Modernist Pizza delivers on the promise of the Modernist Cuisine books, taking a 3-volume deep dive into pizza history, techniques, and recipes. The designers on the Modernist Cuisine team conform to the established look and feel of the existing series, down to the impressively weighty stainless steel slipcase. The design presents a wide variety of complex information in a clear and functional manner. Especially remarkable are the photographs that exhaustively detail the size, shape, color, and texture of different pizzas. The flying pies in Volume 3 are particularly memorable.
Slovenian Cuisine by Janez Bratovž features dishes from his acclaimed restaurant JB in Ljubljana, and profiles of his favorite producers across Slovenia. The photographs by Manca Jevšček and Matjaž Tančič range from lush landscapes and sensitive portraits, to strikingly modern plates of food. The designers Žare Kerin and Marjan Božič make generous use of space on each page, giving type and image ample room to breathe on white and light gray fields. Their typography is unique, conforming to a flexible grid that breaks in unexpected places. Especially remarkable is the way Kerin and Božic artfully set type in slender columns or wide blocks, mirroring the photographs on each spread. Quietly gorgeous, this book is an inspiring visual journey through the Slovenian countryside and its culinary gifts.
Soup Club by Caroline Wright is a lovingly produced cookbook, presenting recipes from the Seattle community that nourished the author through brain cancer with bowls of delicious soup. There is a deeply personal feel to this book that comes across in the photographs of Wright’s friends by Joshua Huston, evoking the warmth of the community that huddled around her. However, it is the lovely watercolors of gleaming and colorful bowls of soup that make this book special. Illustrations seldom accompany recipes in most contemporary Trade cookbooks, but artist Willow Heath’s work not only accurately captures the look of the finished soups, it imparts a feeling of homey comfort that a professionally-styled and shot food photograph might otherwise lack.
Take One Fish by Josh Niland is a follow up to his popular The Whole Fish Cookbook, focusing on “scale-to-tail” cooking. The design by Daniel New is clean and simple, with bold typographic chapter openers that complement the book’s organization by fish size. New creates a dialog between the images in the book, highlighting the arresting beauty of Rob Palmer’s photographs. These images are the outstanding feature of the book, depicting fish in the context of butchery, preparation, and beautifully plated finished dishes. From the mighty tuna staring out from the endpapers to the tiny herring that swim across the opening to chapter two, Take One Fish is a sizable visual treat.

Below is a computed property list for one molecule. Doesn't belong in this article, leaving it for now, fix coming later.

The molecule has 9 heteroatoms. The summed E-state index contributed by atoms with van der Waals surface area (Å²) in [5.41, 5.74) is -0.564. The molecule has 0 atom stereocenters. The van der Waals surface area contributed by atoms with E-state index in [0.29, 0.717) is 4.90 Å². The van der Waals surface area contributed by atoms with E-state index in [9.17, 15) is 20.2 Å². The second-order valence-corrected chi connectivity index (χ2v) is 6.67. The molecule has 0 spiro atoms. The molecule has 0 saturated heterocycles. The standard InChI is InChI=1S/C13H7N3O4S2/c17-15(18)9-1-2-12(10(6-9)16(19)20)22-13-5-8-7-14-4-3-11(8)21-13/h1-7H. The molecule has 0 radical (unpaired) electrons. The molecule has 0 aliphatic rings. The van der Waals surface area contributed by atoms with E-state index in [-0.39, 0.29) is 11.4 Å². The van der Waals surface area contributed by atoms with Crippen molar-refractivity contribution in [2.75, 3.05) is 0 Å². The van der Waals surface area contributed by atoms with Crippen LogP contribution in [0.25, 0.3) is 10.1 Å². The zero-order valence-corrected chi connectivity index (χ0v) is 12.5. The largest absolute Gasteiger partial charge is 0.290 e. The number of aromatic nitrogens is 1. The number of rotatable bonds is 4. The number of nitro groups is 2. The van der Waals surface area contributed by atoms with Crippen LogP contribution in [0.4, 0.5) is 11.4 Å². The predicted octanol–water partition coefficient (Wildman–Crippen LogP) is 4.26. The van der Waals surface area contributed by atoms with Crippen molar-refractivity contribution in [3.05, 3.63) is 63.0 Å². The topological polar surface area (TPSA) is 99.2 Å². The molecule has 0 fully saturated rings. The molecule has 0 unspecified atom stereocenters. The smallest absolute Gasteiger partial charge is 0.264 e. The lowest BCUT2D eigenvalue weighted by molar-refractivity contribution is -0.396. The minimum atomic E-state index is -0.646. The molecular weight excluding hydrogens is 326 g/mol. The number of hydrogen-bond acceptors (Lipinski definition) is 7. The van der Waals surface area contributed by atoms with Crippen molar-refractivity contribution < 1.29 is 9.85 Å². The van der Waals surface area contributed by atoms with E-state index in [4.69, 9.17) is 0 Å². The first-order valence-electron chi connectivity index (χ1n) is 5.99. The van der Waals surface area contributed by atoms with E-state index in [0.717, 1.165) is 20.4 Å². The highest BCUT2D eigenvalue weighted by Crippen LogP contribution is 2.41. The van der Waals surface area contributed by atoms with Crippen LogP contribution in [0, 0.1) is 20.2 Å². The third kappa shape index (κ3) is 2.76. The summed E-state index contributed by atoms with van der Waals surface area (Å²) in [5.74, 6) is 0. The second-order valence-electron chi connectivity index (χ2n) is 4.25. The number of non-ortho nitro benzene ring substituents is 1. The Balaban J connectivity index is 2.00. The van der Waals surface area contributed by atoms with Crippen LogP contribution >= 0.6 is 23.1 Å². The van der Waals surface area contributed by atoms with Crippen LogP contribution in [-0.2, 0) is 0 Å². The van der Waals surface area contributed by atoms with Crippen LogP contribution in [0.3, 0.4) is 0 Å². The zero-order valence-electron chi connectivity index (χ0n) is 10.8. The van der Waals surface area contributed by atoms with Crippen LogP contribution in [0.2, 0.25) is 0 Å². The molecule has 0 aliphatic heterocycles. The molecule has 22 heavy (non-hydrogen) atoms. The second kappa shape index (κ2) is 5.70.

Tasting Vietnam by Anne-Solenne Hatte is a tribute to the food of Hatte’s Vietnamese grandmother. The designers at Soins Graphiques created a diary-like book, complemented by family photographs and mementoes that are artfully placed among the recipes. Though the typography on the recipe pages retains a constant stylistic treatment, it jumps around playfully, turning conventional recipe layouts—titles, ingredients, method, and yield all locked in place—into a surprising and delightful reading experience. Elements like the repeating circular “postal” stamp (beautifully executed on the Contents spread) and the teal and peach color palette enhance the notion that we are traveling through time and across borders, honoring Hatte’s grandmother and the dishes of her homeland.
I’ve taken particular joy in these books not only as examples of successful designs, but as reminders of the tastes, colors, and sensations beyond our home kitchens during COVID-19 lockdown. I would be remiss not to call out that this global pandemic introduced a myriad of new complications to designers' work—preventing them from traveling to location photoshoots, from meeting their collaborators face-to-face, or from overseeing the manufacture of the products they’ve labored over intently for months. Despite these challenges, they have beautifully executed each book, and allowed us an especially precious taste of the vibrant flavors, intimate gatherings, and distant destinations that we will all hopefully enjoy again soon.
Frances Baca is principal of Frances Baca Design and Consulting in San Francisco, California. Her studio focuses on editorial design, and creative direction and consulting. She has designed and art directed countless cookbooks, and was the founding Design Director of the much-loved food and culture journal Gastronomica. Her work has been recognized by the James Beard Foundation, the Society of Publication Designers, the Association of American University Presses, Graphic Design USA, the New England Book Show, and Bookbuilders West.